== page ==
why do i keep-accidentally biting my tongue

Why Do I Keep Accidentally Biting My Tongue? 9 Reasons

Accidentally biting your tongue might be one of the most unpleasant habits out there. Our tongue is a very sensitive organ, so biting it can be even excruciatingly painful.

To avoid pain, you can find out what underlying issues are causing it. You’ve surely had situations when you’d find yourself wondering: “why do I keep accidentally biting my tongue?” If you are familiar with this issue, read on to find out the reasons behind it.


1. Bruxism

Bruxism is one of the most well-known causes of tongue biting. This condition causes you to grind your teeth and can also be accompanied by biting your tongue or the inside of your cheek. That can happen to you both while awake and during sleep, when you are less likely to control your jaw.

Fortunately, something that will help is wearing a mouthguard at night. Also, in view of the fact that bruxism might be caused by stress, a healthier lifestyle is always a good idea.

2. Seizures

If you are suffering from a neurological condition like epilepsy, you might accidentally bite down on your tongue when having a seizure. In such cases, make sure to consult your doctor and take the necessary medication to prevent seizures.

3. Eating Too Fast

If you are a fast eater, then you do not need to ask yourself: “Why do I keep accidentally biting my tongue?” because the answer is obvious — and the problem is easy to solve. Biting your tongue due to chewing too quickly can be fixed by training yourself to be more mindful. Try not to eat too fast and enjoy every bite. Being mindful in other activities as well will benefit you tremendously!

4. Substance Abuse

Certain substances are well-known for causing tongue biting. For example, using MDMA is often accompanied by bruxism. The higher the dose is, the more likely it is to cause you to bite your tongue. We strongly advise against any substance abuse, so steering clear of drugs is the best remedy in this case.

5. Malocclusion

Malocclusion is a misalignment of the teeth, and it causes many dental issues. If you have an overbite, for example, you might bite your tongue much more frequently than people whose teeth are aligned perfectly. One thing that could help is fixing your misalignment by getting braces. There are also lesser-known options, like Invisalign Braces.

6. Athletic Activities

If you enjoy sports, you know that there are some that can cause you to bite your tongue accidentally. Whether it’s American football, hockey, or basketball, the sport only needs to involve fast movements, and you will experience tongue biting much more often.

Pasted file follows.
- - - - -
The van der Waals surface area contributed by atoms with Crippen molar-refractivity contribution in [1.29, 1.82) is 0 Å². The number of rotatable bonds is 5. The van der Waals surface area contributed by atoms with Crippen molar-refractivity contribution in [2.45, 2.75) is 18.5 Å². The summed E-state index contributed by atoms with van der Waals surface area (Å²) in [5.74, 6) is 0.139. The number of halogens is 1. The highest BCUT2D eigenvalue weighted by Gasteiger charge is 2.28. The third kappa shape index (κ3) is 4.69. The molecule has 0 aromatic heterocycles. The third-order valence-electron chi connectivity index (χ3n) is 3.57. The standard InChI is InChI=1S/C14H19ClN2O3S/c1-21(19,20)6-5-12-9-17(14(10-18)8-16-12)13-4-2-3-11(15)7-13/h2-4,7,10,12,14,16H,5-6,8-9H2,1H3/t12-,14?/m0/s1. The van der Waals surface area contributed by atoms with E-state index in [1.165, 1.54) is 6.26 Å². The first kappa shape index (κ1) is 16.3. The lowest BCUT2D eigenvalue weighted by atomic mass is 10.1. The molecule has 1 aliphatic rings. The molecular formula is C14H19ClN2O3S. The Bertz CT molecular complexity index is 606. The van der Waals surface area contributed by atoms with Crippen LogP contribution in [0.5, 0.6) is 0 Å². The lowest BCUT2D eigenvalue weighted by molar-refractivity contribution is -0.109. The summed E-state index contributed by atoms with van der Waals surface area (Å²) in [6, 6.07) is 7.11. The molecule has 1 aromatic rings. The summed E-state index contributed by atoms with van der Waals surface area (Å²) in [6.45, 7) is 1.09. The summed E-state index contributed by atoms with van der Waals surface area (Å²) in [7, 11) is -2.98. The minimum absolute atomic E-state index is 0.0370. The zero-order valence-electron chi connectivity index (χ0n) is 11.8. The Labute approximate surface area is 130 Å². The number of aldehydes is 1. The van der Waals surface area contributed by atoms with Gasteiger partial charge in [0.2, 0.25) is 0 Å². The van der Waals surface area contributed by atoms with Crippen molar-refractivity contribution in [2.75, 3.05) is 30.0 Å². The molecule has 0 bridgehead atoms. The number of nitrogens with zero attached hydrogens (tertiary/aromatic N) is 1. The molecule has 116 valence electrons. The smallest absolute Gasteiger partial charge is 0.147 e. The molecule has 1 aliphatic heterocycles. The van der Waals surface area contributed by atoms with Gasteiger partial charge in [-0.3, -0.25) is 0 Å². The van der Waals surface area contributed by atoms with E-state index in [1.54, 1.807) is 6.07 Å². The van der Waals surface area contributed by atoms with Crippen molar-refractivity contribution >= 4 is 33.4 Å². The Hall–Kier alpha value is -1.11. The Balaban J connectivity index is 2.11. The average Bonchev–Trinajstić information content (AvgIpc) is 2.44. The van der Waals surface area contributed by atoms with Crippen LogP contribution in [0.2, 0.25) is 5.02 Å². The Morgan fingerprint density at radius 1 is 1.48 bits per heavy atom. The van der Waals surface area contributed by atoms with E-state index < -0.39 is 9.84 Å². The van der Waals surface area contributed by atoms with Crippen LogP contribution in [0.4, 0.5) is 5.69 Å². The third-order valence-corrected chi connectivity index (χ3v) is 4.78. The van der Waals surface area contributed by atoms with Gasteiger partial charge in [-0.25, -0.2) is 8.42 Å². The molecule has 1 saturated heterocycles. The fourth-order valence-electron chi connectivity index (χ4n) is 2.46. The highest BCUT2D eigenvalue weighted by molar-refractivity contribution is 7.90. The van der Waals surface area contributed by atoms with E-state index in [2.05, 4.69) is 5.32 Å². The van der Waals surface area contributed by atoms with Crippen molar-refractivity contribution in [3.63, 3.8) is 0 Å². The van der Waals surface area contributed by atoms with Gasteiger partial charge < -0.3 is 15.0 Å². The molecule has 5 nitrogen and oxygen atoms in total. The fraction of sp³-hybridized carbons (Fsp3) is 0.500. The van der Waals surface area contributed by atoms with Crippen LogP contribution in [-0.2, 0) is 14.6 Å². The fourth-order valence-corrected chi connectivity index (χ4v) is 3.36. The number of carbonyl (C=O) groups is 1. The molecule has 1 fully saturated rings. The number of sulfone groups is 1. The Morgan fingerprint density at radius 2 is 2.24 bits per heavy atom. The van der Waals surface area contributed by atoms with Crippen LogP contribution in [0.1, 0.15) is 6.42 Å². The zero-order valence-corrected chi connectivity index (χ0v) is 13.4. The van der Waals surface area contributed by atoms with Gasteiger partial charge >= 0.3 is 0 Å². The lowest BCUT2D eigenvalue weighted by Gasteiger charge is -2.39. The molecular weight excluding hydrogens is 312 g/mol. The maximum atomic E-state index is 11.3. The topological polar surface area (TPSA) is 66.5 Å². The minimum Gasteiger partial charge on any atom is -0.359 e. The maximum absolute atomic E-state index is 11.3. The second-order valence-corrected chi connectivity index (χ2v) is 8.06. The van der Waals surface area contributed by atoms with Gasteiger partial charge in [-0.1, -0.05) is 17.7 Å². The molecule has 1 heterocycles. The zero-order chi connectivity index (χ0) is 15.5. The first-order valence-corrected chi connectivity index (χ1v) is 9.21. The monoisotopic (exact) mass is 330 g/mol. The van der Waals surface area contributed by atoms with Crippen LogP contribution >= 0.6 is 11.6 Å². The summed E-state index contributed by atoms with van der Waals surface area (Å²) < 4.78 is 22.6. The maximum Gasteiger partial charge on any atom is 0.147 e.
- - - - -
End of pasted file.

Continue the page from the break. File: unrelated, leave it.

The best prevention is getting a mouthguard. For certain sports, it’s also necessary to wear a mask or a helmet, which should prevent all kinds of injuries, including tongue biting. Do your best to protect yourself and enjoy sports painlessly!

7. Sleep Apnea

Sleep apnea is not the actual cause of tongue biting, but people with it might experience it more often. To be precise, scientists are not quite in agreement concerning the correlation between sleep apnea and bruxism, so they see sleep apnea as a risk factor for bruxism.

Follow your doctor’s instructions to control this issue — you may be advised to get a CPAP machine, which works by delivering air to avoid having your airway collapse when you breathe in.

8. Facial Muscle Spasms

Facial muscle spasms are usually seen in children, and there are many possible causes like stress, physical activity, and stimulants. Those with the condition are unable to control their muscles when sleeping, causing them to bite their tongues and preventing a good night’s sleep.

The best way to treat it is to have a healthier lifestyle. That means getting enough sleep, eating healthy food, avoiding caffeine, and doing plenty of exercise.

9. Lyme Disease

This infectious disease is still not well-understood. Signs that you have it include:

• hair loss
• a painful neck
• fatigue
• problems with your sleep and vision
• fever
• headache

Since it also seems to cause problems with reflexes, that’s why you might experience tongue biting.

Even though there seem to be different opinions, doctors still treat most cases of Lyme disease with oral or intravenous antibiotics. They should clear the infection and stop you from accidentally biting your tongue.

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